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Prehistoric pottery and mysterious stone box gathered in Shetland to protect them from coastal erosion

Shetland coastal erosion site
Artefacts from the Bronze Age were on the brink of being lost forever

Archaeology Shetland has found 6,000 years worth of archaeology in the isles, but one hotspot in particular faces going underwater.

Several sites in the islands show evidence dating back to around 2500BC to 1900AD with fascinating artefacts.

A drone survey of Whalsies Ayre in Burra revealed an extensive prehistoric landscape.

However, it also demonstrated the threat of erosion to the site, with one 4,000-year-old Haa house already half-submerged by rising seas.

While volunteers were keen to record the eroding coast edge to show the impact of climate change, they came across pottery dating to the Neolithic or early Bronze Age.

This included a sherd of Shetland beaker dated to over 4,150 years old, which was hanging off the crumbling coast edge and could have been lost to the next high tide.

rare sherd of Shetland Beaker which was saved from Shetland coastal erosion
Rare sherd of Shetland Beaker

‘Real-time damage’

Stephen Jennings, from Archaeology Shetland, is keen to save such archeology and highlight how quickly things are changing.

He said: “We can see the real-time damage rising sea levels are causing.

“The Archaeology Shetland member who reported the stone box at Gossabrough Beach had spent a lot of time there in his youth as his grandparents had a croft on Yell.

“He occasionally returned to walk the sites he so fondly remembered and earlier this year noticed the feature eroding from the banks on the beach.

“In the span of a few months from discovery until we visited it had already begun to collapse.

“A few months more and it would likely have passed unnoticed. This is how quickly things are changing.”

‘Keep an eye on sites before its washed away’

Ellie Graham, a PhD student at Aberdeen University who is researching climate change, expressed the importance of being watchful over historic sites in the isles.

She said: “Shetland has a rich heritage of archaeological sites around its coasts, from prehistoric settlements that were originally much further from the sea, to much more recent maritime features which were specifically constructed here for coastal industries.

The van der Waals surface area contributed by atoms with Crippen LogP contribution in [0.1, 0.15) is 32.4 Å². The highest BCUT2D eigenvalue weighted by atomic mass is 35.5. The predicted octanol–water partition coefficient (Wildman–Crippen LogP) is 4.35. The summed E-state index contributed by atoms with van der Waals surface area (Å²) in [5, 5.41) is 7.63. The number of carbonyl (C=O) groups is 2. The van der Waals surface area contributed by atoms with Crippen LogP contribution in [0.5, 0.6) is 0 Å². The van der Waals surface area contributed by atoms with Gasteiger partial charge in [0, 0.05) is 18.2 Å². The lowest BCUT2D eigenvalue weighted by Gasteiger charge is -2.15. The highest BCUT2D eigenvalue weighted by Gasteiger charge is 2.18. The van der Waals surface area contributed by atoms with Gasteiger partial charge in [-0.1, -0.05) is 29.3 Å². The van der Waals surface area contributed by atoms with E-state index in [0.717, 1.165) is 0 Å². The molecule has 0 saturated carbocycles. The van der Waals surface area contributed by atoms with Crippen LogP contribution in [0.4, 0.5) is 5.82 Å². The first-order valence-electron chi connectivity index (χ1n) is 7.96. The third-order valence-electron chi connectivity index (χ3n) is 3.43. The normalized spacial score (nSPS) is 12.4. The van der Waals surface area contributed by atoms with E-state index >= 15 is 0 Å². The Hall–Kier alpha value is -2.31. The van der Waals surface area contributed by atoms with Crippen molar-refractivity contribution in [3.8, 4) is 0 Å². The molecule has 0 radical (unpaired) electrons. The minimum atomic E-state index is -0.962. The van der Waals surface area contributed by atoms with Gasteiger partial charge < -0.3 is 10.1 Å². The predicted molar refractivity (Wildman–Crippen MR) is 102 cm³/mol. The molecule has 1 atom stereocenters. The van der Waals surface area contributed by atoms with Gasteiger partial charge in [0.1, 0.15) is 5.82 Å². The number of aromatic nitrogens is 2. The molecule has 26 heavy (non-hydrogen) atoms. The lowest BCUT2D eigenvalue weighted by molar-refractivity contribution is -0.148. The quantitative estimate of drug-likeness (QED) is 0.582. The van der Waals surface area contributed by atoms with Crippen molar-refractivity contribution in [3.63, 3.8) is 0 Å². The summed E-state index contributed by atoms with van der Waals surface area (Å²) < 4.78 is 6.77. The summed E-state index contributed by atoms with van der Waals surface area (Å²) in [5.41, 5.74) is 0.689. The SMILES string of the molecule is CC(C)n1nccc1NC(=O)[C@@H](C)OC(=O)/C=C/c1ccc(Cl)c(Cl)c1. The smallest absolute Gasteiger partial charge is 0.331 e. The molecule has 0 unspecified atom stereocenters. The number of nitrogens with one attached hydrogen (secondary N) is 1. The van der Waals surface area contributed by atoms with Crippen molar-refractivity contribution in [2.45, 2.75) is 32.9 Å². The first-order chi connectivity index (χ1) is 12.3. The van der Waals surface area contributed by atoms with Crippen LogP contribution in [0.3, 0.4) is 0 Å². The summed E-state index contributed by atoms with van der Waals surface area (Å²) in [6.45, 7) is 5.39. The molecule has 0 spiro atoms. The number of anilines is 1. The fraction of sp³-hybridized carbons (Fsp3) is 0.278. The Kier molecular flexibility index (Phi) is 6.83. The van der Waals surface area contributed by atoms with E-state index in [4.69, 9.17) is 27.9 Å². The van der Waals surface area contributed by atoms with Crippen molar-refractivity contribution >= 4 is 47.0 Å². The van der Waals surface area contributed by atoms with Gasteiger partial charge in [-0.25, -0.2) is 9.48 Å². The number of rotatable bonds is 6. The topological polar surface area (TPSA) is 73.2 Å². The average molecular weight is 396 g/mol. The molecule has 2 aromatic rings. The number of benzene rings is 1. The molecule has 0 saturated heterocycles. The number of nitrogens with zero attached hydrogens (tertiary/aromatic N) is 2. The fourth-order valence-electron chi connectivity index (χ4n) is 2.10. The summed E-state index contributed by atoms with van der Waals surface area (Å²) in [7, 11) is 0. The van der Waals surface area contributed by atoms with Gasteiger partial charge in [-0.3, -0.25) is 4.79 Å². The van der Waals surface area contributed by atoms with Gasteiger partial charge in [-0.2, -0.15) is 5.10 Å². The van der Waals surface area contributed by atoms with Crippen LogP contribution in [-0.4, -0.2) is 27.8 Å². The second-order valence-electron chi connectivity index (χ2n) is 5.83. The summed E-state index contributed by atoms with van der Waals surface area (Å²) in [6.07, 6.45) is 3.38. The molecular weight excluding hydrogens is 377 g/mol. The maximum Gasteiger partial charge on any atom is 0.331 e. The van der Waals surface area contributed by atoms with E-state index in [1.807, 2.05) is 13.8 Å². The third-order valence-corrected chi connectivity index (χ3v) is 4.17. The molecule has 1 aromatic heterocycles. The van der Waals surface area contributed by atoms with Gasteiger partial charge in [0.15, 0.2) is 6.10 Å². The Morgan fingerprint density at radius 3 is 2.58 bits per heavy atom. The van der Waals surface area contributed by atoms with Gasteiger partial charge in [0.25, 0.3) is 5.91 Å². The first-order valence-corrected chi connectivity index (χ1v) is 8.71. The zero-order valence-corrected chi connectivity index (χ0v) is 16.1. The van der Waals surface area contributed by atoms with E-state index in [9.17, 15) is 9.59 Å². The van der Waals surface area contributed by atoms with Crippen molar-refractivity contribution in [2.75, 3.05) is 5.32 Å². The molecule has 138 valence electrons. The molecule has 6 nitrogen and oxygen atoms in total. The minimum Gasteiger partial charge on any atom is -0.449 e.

University of Aberdeen sign as PHD student investigates coastal erosion and climate change in Shetland
The University of Aberdeen. Picture by Kami Thomson

“They are all now increasingly threatened by accelerated erosion driven by climate change.

“It’s more important than ever to keep an eye on known sites and for new exposures, so we can rescue valuable archaeological information before its washed away by the sea.”

Adam Civico, head of content marketing for Promote Shetland, believes these findings prove how rich Shetland is in archeology and history.

He explained: “Shetland boasts exceptional archaeology and heritage.

“This includes world-renowned sites like Jarlshof and Mousa Broch, as well as unknown gems like those discovered by Ellie Graham and Archaeology Shetland volunteers, which have been documented and preserved before they were swept away by the waves.

“This project demonstrates that Shetland’s thousands of years of human history are still tangible.”

‘Valuable information about past sea level’

Joanna Hambly, from the Scape Trust (Scotland’s Coastal Archaeology and the Problem of Erosion) praised the research done in Burra.

“It is wonderful to see new research at Whalsies Ayre, one of Shetland’s highest priority coastal sites at risk and to have results suggesting it could be a Neolithic house is very exciting and provides valuable information about past sea level change.

“Current and future sea level rise in Shetland will put Whalsies Ayre and many other similar sites in increasing peril.

“It has never been more important to keep an eye on them and take action to rescue the valuable information about our past they contain,” she added.